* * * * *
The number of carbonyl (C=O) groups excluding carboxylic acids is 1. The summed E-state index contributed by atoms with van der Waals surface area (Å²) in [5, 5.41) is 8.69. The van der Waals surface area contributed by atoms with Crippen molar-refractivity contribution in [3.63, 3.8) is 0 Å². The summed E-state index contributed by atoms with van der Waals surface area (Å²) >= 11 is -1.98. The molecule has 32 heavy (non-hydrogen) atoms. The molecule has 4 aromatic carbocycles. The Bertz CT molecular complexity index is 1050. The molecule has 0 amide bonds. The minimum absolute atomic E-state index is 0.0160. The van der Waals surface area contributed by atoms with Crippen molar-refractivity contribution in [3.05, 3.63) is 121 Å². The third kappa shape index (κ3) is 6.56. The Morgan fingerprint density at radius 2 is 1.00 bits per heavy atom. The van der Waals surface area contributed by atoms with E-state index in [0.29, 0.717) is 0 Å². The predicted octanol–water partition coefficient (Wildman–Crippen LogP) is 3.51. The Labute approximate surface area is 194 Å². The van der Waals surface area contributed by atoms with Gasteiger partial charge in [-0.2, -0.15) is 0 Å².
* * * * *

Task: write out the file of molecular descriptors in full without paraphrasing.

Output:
The number of carbonyl (C=O) groups excluding carboxylic acids is 1. The summed E-state index contributed by atoms with van der Waals surface area (Å²) in [5, 5.41) is 8.69. The van der Waals surface area contributed by atoms with Crippen molar-refractivity contribution in [3.63, 3.8) is 0 Å². The summed E-state index contributed by atoms with van der Waals surface area (Å²) >= 11 is -1.98. The molecule has 32 heavy (non-hydrogen) atoms. The molecule has 4 aromatic carbocycles. The Bertz CT molecular complexity index is 1050. The molecule has 0 amide bonds. The minimum absolute atomic E-state index is 0.0160. The van der Waals surface area contributed by atoms with Crippen molar-refractivity contribution in [3.05, 3.63) is 121 Å². The third kappa shape index (κ3) is 6.56. The Morgan fingerprint density at radius 2 is 1.00 bits per heavy atom. The van der Waals surface area contributed by atoms with E-state index in [0.29, 0.717) is 0 Å². The predicted octanol–water partition coefficient (Wildman–Crippen LogP) is 3.51. The Labute approximate surface area is 194 Å². The van der Waals surface area contributed by atoms with Gasteiger partial charge in [-0.2, -0.15) is 0 Å².